1. Users prefer Macs
2. Users also have Macs at home
3. Users choose to switch at work.
This leaves number out employees on each platform. One place mentions 200,000, another 277,000 "Apple devices" the article starts with 290,000
It's not really clear to me what how the two compare at the conclusions are shown but done if the data is missing
Approximating from their total employee count (350,000) these do appear to be ~50/50.
If this is accurate, 80% of IBM is using a Mac or 50% (depending on your which number you use)
Is there another company using Macs at this rate (not Apple)?
Given this: I'm curious why users are more productive and how to replicate that success beyond "buy a Mac"
CFO/CTO saw the light and formalized the Apple lovefest.
Anecdote: I used to be a big Windows user, but after my partition table was destroyed and I had to start again, I decided to try out Linux - and never looked back. A few days ago I tried to help a friend get a program working on his Windows machine and it felt so locked down and limited. The process was something like:
1. Need to use Git to grab the program. No Git installed. Can't run `apt-get install git`, instead have to download a git bash and run some partial Linux environment.
2. `git clone` the program. Now discover I need to run some "anaconda" software to download a program to install a library that python needs to use.
3. Now I can run the software (not within the Anaconda prompt) and I need some additional file. The path name for the user has spaces in, so I think "I'll just create the file a the root C:\ to get this working". Nope, no administrator access (on their own machine!).
It sounds simple enough, but this is all literally a one liner in something like Debian: `apt-get install X; make; python X`. And every single Windows experience (for me) is like this. Couple that with the fact that most commands I need are now embedded in my brain, using Linux is a piece of cake, even for problems I've not come across before.
On the contrast, you can install most apps from Windows Store without admin rights.
I used Ubuntu 18.04 recently, it still asked.
Things like disk encryption key escrow, active-directory like controls, a single sign on solution, etc would effectively kill Windows in the enterprise.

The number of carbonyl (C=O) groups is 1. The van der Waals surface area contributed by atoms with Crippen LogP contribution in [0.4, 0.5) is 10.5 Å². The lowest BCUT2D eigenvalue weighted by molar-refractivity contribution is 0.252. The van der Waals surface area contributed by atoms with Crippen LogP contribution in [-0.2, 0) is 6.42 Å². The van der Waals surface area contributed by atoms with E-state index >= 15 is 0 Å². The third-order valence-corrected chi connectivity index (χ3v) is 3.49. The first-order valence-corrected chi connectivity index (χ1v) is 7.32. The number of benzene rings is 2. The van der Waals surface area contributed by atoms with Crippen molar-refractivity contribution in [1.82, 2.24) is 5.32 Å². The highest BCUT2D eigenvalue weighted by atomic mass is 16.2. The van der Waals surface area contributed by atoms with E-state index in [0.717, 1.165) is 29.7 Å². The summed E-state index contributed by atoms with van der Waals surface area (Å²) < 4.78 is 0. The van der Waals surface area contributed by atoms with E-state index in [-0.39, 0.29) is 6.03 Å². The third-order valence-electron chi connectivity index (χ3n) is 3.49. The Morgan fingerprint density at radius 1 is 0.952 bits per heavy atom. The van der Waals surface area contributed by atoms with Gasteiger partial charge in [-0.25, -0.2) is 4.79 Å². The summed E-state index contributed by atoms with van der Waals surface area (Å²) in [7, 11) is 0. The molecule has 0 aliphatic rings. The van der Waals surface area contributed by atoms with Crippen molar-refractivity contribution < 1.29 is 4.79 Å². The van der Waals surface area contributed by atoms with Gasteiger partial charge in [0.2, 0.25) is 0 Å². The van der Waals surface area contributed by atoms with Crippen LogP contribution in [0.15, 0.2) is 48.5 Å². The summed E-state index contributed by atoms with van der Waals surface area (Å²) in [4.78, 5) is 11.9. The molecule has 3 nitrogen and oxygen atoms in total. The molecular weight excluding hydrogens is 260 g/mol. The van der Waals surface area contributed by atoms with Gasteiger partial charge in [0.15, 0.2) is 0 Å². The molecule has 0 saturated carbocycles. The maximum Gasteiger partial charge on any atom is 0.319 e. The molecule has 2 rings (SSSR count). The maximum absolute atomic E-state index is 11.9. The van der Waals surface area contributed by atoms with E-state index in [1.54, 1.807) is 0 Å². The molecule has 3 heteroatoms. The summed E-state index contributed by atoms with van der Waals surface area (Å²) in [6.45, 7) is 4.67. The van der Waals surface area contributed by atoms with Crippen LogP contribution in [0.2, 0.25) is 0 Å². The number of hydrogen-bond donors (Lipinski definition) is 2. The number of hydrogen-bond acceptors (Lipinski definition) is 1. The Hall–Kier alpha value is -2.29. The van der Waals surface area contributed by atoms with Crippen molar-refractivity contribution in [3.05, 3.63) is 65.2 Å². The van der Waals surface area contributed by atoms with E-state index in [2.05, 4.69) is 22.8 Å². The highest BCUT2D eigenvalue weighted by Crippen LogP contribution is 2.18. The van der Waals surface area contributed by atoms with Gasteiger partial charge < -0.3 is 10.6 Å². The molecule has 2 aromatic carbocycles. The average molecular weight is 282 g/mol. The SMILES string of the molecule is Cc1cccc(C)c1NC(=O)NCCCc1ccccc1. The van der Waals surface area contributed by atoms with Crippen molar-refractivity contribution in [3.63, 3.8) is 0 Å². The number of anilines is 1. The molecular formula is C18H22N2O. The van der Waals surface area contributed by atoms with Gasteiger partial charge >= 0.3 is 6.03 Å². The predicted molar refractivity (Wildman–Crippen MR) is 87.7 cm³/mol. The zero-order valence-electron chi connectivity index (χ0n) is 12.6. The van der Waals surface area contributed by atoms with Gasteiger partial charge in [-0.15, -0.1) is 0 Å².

I'm also curious if a Linux-powered machine/laptop was an option.
Great question. In my experience of IT departments in companies whose business is not software, default issue is a windows laptop from a vendor which offered cheapest contract.
Most common culprit was case sensitivity issues. APFS, by default, like NTFS, is case insensitive, unlike most common Linux filesystems. APFS can be made to be case sensitive, but it turns out, breaks a non insignificant number of Mac targetted apps.
Of course, this breaks when you have a case difference when deploying to Linux. E.g. cannot import a ruby module because of a case difference in a filename. In my experience, the belief they were running on a *nix meant my fellow devs thought they were immune to fuckups they associated with Windows, but they were wrong and abstinent/arrogant about issues when confronted about it, by me, because I was running Windows (although running our code in a linux VM). I hope thats not everyones experience, but that was my one experience with Mac users targeting Linux for deployment. Seriously had a hard time convincing them there were problems because "it works on my machine," to which of course I responded "deploy it and run the tests again."
To;Dr; MacBook != Linix laptop. Gets you maybe 95% of the way there. Still better off using a linux VM than relying upon same behavior between OS X and Linux. Besides, OS X is not even linux based. It's originally based on Net BSD (I have no idea how far the kernel, etc have deviated since).
An aside, I ported NetBSD's strptime to (modern at the time) C++ in internal code at a previous employer, because we needed a cross platform DateTime parsing routine. (And strptime is not posix and not generally available to posix systems). To the best of my knowledge, there's still a bug in handling timezone offset parsing. Its been too long for me to remember exactly, but circa 2008, the man page definitely did not match the actual source behavior.
“The BSD portion of the OS X kernel is derived primarily from FreeBSD, a version of 4.4BSD that...”
“The two operating systems do share a lot of code, for example most userland utilities and the C library on OS X are derived from FreeBSD versions.”
For the most part you have free reign to install whatever OS you want (usually Fedora, but sometimes CentOS, Debian, Ubuntu, Arch) as long as you get your work done and don't pester IT about supporting your non-standard configuration. I don't know how common this is outside of engineering, though.
Only one guy on the team didn't use a Mac, another contractor and he was using a Linux laptop.
There’s always been at least windows alternative, am not sure if there’s a win-tablet
When I was at IBM I had a laptop running OS/2 (which has things I miss to this day). Current startup, all MacBook Pro (well 2 windows guys and a handful of Linux). Last startup all MacBook Pro. Startup before that which is now public with 1000s of employees, MacBook Pro starting back in 2007. IT requirement for all was turn on FileVault, give IT the key. Google Apps for everything, any other system like CRM is in the cloud (HubSpot, Salesforce, etc). Firewalls PFsense with OpenVPN. Switches for building / DC (our own at 2 places), UniFi for others. IT at least in this area is something that comes after you go public. You higher what is now called DevOps (was called good sysadmin when I started) for build and test infra when it gets to big for the original engineering team to deal with. Remember when you had a work cell?
I think this is a press release, not news (although many news outlet actually just copy-paste press releases), so it doesn't belong here...